Learn more about how TUM’s Straubing Campus and TUMCREATE, a multidisciplinary research platform of TUM based in Singapore, achieve a harmonious coexistence between economic growth and environmental growth by harnessing the potential of bioeconomy. Presented by Prof. Volker Sieber and Mr Nickolaus Stellner, this hybrid seminar will present you a number of groundbreaking research and practices to pursue global sustainability.
Date: 3 October 2023, Tuesday
Time: 4pm – 6pm (GMT+8)
Venue: TUM Asia, SR5A, SIT@SP Building Level 5, 510 Dover Road, S139660
|3.30pm – 4pm||Registration is open|
|4pm – 4.05pm||Opening address by Dr Markus Wächter, Managing Director Technical University of Munich (TUM) Asia.|
|4.05pm – 4.10pm||
Opening address by Ms Annette Himmelsbach, Information Officer and Office Manager, DAAD Information Point Singapore.
|4.10pm – 4.40pm||
Bioeconomy at TUM: Pioneering Sustainable Solutions for a Changing World by Prof Volker Sieber
|4.40pm – 5pm||
Pioneering Food Solutions by Mr Nikolaus Stellner
|5pm – 5.30pm||Q & A|
|5.30pm onwards||Networking with light refreshments|
At TUM, the bioeconomy is not merely a theoretical concept but a cornerstone of actionable strategies for a greener future. At its Green Fuel Center researchers converge to explore alternative, sustainable fuels that offer reduced carbon emissions and decreased reliance on fossil fuels. With SynBiofoundry@TUM, a creative hub was build that is dedicated to synthetic biology, accelerating the design and production of novel bio-based products and processes.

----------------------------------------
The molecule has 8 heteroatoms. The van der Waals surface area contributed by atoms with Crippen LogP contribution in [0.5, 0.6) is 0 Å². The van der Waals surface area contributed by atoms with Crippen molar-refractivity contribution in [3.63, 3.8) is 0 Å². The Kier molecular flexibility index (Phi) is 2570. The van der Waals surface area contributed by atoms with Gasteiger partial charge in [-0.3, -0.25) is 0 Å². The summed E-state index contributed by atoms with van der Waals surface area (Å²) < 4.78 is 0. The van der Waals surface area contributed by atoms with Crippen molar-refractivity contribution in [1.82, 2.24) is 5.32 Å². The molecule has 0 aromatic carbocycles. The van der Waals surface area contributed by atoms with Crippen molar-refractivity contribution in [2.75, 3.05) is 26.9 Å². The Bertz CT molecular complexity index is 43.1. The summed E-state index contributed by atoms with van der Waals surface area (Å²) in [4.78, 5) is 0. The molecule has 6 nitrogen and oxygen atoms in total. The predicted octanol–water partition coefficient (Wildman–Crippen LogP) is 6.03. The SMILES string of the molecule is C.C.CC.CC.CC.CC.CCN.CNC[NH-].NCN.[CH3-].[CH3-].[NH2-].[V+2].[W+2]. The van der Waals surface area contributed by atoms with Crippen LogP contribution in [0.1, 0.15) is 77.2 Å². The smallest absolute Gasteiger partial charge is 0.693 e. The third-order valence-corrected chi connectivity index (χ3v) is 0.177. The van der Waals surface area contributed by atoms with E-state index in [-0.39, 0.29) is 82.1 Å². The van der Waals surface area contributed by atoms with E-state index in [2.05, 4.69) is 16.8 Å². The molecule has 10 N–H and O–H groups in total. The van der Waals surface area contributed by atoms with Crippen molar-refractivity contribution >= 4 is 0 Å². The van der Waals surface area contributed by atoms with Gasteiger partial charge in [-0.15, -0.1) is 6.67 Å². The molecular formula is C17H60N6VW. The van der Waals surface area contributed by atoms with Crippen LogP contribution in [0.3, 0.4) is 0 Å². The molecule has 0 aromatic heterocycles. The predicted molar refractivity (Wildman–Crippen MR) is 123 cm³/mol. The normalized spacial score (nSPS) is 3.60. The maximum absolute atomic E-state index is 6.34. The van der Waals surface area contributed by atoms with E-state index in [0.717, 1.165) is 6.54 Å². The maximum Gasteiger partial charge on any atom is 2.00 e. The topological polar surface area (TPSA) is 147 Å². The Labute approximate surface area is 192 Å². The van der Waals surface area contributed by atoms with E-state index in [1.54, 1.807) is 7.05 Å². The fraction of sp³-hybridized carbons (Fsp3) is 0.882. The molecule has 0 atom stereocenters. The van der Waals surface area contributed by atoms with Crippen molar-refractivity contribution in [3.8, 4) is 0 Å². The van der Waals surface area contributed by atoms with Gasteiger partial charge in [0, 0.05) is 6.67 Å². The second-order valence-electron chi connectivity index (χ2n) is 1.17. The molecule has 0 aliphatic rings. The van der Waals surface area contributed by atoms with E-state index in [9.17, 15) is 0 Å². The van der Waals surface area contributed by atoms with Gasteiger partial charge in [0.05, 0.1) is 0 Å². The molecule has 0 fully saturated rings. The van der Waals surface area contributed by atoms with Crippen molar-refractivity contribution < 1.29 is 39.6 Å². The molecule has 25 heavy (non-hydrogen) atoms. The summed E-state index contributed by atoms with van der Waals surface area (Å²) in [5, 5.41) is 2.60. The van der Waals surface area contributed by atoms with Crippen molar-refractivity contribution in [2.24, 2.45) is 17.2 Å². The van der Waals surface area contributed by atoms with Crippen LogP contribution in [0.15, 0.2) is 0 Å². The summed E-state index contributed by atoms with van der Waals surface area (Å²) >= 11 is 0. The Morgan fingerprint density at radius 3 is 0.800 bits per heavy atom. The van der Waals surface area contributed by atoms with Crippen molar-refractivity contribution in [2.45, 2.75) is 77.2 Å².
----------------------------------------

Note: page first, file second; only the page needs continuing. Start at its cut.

Among the diverse research fronts, several key domains of inquiry stand out. Biobased materials, a pressing area, investigates the substitution of traditional plastics and materials with sustainable bio-based and/or biodegradable alternatives derived from renewable biomass sources. Agricultural waste utilization exemplifies TUM’s commitment to circular economy principles, wherein agricultural residues are transformed into valuable commodities, curbing waste and fostering resource efficiency. In an era where food security and sustainable protein sources are paramount, TUM explores the radical idea of generating food and proteins from electricity and carbon dioxide. This approach holds the potential to revolutionise food production, minimise land usage, and alleviate environmental stress.
MR. NIKOLAUS STELLNER
|Big cities such as Singapore must import the vast majority of their food supplies. Because of limited available space, they cannot rely on conventional agriculture to achieve more food independence. To this end, the project Proteins4Singapore aims at tapping raw materials such as microalgae biomass from indoor production under controlled environment conditions to use them for the manufacture of protein-based alternative foods.
Proteins4Singapore is a highly interdisciplinary research platform with the goal to contribute to the secure food supply in highly urbanised areas. TUMCREATE will further explore concepts and strategies in other biotechnological areas to contribute to an emerging bioeconomy.